Mindful Eating

In our go-go-go world, it’s so hard to find time to sit down and enjoy a meal, appreciating the way the food we eat nourishes our bodies. This leaves many of us out of touch with our sense of hunger, not to mention with the pleasure of eating. It’s hard to derive much joy from wolfing down a candy bar on the way to the subway.

According to an article published in the June Environmental Nutrition newsletter, in a 2008 General Mills online hunger and eating survey that included 1,049 men and women aged 18 and over, only 6% indicated that they almost always notice physical hunger such as a growling stomach before they eat.

When subjects were asked how often they multi-task (driving, walking, working, watching TV, shopping online, etc.) while eating, only 3% reported never. Only 34% of participants indicated that they decide a meal or snack is over when they feel full.

There is a very popular meditation about mindfully eating a raisin, taking a long time to focus on the texture and the flavor and the feel of it in the mouth. Many practitioners use it in treatment for overeating, but it’s a great exercise for anyone who feels that they need help focusing.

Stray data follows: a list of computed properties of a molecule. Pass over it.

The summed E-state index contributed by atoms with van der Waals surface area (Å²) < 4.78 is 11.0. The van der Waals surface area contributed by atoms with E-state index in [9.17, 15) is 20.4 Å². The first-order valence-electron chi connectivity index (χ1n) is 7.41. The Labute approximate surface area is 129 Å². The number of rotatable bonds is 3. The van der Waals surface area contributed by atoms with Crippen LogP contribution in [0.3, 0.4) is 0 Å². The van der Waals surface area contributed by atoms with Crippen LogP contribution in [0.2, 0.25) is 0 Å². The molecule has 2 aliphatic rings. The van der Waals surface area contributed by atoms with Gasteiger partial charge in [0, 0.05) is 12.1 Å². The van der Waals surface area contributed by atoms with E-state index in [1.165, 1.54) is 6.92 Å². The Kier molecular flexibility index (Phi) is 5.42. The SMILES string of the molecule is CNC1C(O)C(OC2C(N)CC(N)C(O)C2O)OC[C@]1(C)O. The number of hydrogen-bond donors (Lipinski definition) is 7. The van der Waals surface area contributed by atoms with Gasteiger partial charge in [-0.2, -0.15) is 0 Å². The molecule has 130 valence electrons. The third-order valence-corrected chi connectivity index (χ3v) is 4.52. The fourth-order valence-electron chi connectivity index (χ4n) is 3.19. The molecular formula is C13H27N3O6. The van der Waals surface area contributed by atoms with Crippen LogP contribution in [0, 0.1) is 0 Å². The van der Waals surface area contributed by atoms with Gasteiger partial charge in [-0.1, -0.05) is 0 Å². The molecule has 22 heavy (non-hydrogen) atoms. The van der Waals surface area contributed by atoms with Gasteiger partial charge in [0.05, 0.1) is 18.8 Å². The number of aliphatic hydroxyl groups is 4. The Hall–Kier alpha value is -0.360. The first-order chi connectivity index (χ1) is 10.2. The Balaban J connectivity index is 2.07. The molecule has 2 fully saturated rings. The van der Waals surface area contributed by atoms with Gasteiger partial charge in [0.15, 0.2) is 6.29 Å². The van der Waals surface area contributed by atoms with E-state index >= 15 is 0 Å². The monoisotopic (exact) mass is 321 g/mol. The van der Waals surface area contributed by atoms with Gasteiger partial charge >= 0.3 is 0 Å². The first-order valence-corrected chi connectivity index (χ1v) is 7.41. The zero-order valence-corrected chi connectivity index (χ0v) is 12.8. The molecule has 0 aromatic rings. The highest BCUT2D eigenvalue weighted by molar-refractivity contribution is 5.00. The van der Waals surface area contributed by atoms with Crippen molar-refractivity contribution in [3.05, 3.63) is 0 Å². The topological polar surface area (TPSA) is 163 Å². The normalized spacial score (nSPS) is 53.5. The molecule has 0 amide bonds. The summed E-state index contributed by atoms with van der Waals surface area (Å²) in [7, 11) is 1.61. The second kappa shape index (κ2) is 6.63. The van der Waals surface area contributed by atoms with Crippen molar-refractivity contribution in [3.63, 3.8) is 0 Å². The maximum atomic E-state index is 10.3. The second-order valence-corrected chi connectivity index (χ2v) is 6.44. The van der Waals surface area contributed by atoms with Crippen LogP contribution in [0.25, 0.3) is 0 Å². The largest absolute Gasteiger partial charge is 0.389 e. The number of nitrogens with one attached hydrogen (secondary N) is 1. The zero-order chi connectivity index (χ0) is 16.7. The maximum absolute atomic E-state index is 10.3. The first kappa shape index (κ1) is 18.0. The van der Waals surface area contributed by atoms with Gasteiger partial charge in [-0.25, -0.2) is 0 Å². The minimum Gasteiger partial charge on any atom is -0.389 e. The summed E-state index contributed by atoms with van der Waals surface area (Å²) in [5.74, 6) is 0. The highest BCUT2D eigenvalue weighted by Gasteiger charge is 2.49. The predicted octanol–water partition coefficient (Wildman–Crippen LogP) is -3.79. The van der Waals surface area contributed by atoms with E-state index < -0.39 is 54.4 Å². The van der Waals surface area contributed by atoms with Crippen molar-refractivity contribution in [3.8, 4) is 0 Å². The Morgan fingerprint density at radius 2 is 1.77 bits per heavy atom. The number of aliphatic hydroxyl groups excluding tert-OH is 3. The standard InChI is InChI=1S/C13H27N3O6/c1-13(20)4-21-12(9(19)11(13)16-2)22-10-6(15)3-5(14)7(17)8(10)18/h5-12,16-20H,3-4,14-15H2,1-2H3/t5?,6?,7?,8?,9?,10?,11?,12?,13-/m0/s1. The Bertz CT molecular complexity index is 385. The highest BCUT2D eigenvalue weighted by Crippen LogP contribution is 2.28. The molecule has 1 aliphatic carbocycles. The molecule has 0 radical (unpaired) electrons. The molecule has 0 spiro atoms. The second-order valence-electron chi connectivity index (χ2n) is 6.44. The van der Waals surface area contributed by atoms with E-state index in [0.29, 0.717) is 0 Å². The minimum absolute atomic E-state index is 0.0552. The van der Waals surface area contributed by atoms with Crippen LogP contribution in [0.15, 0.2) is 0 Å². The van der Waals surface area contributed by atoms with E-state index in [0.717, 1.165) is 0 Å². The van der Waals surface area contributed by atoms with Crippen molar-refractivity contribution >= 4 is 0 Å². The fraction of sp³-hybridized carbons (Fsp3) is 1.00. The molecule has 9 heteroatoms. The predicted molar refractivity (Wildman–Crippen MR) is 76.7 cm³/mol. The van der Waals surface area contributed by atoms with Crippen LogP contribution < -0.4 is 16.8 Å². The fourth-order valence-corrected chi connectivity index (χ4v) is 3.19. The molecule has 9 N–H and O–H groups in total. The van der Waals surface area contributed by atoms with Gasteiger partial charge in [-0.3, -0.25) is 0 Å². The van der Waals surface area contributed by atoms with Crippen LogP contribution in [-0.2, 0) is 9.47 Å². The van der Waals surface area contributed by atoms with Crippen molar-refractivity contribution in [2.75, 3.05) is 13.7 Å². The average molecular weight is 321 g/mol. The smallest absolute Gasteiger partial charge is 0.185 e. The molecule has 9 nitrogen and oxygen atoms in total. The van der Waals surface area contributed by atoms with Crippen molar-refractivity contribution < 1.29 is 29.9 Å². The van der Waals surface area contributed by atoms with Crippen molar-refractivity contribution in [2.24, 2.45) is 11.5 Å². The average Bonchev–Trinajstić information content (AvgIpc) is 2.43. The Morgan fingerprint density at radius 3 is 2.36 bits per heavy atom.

Not that you have to take a full minute to ponder every single bite of your food, but try slowing down and allowing yourself to sit down and practice mindful eating. Listen to your body’s signals that tell you when you’re hungry and when you’re full. Eating well balanced meals at regular intervals will help keep your energy levels up, along with your mood. It may seem hard at first to fit healthy eating into your schedule, but once you realize how great you feel when you honor your body and its needs, it will seem easy.

A few helpful hints:

*Plan ahead–Pack snacks like fresh, seasonal fruits so you have healthy food to keep you going if hunger strikes.
*Carry a bottle of water with you. Dehydration makes your mind cloudy, making it hard to hear the messages your body is sending you. It will also keep you from reaching for sugary soft drinks.
*Don’t skip meals. It messes with your metabolism and makes you more likely to give in to the allure of vending machines and the pastry display at Starbucks.
*Remind yourself whenever you feel overwhelmed or stressed out that you don’t have to be multi-tasking all the time. Eating a meal is important in and of itself. While it may be easy to forget, taking care of yourself is a priority!

For more information about seasonal foods and flavors and healthy eating, visit Five Seasons Healing online.

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